Dec 13, 2013
The Growing Burden of College Fees
Posted on Mar 31, 2013
By Marian Wang, ProPublica
This report first appeared on ProPublica.
At the University of California Santa Cruz, where tuition runs to nearly $35,000 for non-residents, students every year pay more than 30 additional fees — including a small charge for what’s billed as “free” HIV testing. Students at Oklahoma State University pay a handsome sum to attend one of the state’s flagship schools, but they are also responsible for covering 18 different fees, including a “life safety and security fee.”
The $100 “globalization fee” at Howard University is listed — without explanation — in the school’s tuition and fees brochure. A school spokeswoman said the fee “supports internationalization initiatives” such as study abroad. Students pay the fee even if they have no intention of studying abroad themselves.
Worcester State University in Massachusetts, however, might have one of the most arresting fees. Students fortunate enough to be admitted face the challenge of paying the required tuition. But before they step foot on campus, they also will be hit with a fee to, well, step foot on campus. A portion of the school’s “parking/pedestrian fee” goes to the upkeep of the sidewalks on campus.
Student fees have been something of a known irritant for years, often criticized as a kind of stealth, second tuition imposed on unsuspecting families. But such fees are still on the rise on many campuses. And though their names can border on the comical — i.e., the “student success fee” — there’s nothing funny about how they can add up.
This week, anxious high school seniors will be opening letters and emails of acceptance or rejection. For them, there will be a mix of joy and disappointment. But for those students and their parents, there will also be an initial reckoning with the expensive, often opaque issue of college fees.
Lauren Vaughn, a senior at UMass Amherst, is also an organizer for the UMass Students Against Debt coalition. She said appreciating the collective cost of additional school fees is often critical to determining whether any particular school is, in fact, affordable.
“It does seem as though we are not informed about these fees often until it is too late,” Vaughn said, noting that such fees “can be the thing that puts some students who are financially strained over the edge.”
The federal government has made efforts in recent years to make true college costs more transparent. U.S. Department of Education data shows that in more than half the states across the country, degree-granting institutions reported that fees comprised a greater portion of combined tuition and fees in the 2010-2011 school year than they had in 2008-2009.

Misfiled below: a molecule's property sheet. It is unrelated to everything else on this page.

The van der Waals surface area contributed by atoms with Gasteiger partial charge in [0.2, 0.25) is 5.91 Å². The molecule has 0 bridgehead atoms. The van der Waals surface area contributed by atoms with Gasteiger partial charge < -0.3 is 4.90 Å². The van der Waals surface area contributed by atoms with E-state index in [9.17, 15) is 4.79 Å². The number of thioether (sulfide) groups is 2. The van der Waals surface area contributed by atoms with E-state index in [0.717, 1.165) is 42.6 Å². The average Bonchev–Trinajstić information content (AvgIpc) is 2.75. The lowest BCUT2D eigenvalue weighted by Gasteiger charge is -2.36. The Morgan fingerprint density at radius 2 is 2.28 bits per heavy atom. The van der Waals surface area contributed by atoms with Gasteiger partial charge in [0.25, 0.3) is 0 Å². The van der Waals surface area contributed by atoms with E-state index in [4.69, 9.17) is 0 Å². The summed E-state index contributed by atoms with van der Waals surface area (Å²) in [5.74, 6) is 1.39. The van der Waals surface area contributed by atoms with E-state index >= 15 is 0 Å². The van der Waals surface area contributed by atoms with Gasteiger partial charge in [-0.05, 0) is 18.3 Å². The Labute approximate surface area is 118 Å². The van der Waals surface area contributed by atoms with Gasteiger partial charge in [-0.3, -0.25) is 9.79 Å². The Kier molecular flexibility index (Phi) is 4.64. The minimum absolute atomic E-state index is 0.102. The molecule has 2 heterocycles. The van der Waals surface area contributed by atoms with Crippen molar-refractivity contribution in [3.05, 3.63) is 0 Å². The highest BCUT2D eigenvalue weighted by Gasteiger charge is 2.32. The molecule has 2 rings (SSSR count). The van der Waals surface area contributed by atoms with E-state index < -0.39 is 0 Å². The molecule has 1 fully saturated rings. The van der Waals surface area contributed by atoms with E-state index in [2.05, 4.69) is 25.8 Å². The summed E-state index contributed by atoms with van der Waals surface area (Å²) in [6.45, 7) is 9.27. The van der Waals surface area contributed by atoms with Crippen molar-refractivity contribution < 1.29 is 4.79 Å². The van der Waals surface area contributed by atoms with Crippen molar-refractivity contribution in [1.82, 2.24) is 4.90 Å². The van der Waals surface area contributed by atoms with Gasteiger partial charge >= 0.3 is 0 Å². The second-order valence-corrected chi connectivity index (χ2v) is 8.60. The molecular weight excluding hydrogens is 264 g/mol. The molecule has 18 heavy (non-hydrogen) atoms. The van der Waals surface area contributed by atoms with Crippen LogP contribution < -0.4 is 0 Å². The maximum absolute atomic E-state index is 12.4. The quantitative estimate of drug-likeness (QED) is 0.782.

But fees for specific programs and courses typically get left out of that data. The same goes for fees that apply to specific pockets of students, such as honors students or international students.
Many school officials say they do their best to make sure the necessary information about tuition and fees is clear to students and their parents. But there’s no one definition that schools stick to when deciding what’s covered by tuition and what falls under fees, and the very structuring of tuition and fees can vary wildly between different schools.
“It’s all smoke and mirrors in some ways, the issue of tuition and fees,” said Terry Meyers, a professor of English at the College of William and Mary. “It seems to be one area of the academic world where no one is looking and no one wants to look too closely.”
To best appreciate how confusing — even upside-down — the world of college costs can get, consider this: At state schools in Massachusetts, where the state board of higher education has held tuition flat for more than a decade, “mandatory fees” wind up far outstripping the price of tuition. At the University of Massachusetts Amherst, the flagship of the UMass system, mandatory fees are more than six times the cost of in-state tuition.
And that isn’t the end of it: Students are then hit with still more charges — the $300 “freshman counseling fee,” the $185 “undergraduate entering” fee, and several hundred dollars more if your parents or siblings attend freshman orientation. Honors college and engineering students face still more fees.
A number of forces are driving fees upward. For public institutions, declining state support has left many schools scrambling to find other types of revenue. As well, since the notion of straightforward tuition hikes is often politically toxic, there is considerable appeal to using fees to make up shortfalls.
But it has all required ever-greater attempts at creativity. In the last few years, a number of public colleges across the country have added fees with vaguely pleasant names — “academic excellence and success fees,” or “student enhancement fees,” for instance.
Some school officials admit openly that these fees aren’t all that different from tuition.
Since 2009, students at Georgia’s public colleges have been paying hundreds of dollars a year in what are called “special institutional fees,” separate from tuition. The fees vary, depending on the campus; at the Georgia Institute of Technology, which charges the most, they now top $1,000 a year. All of it goes straight into schools’ general funds.
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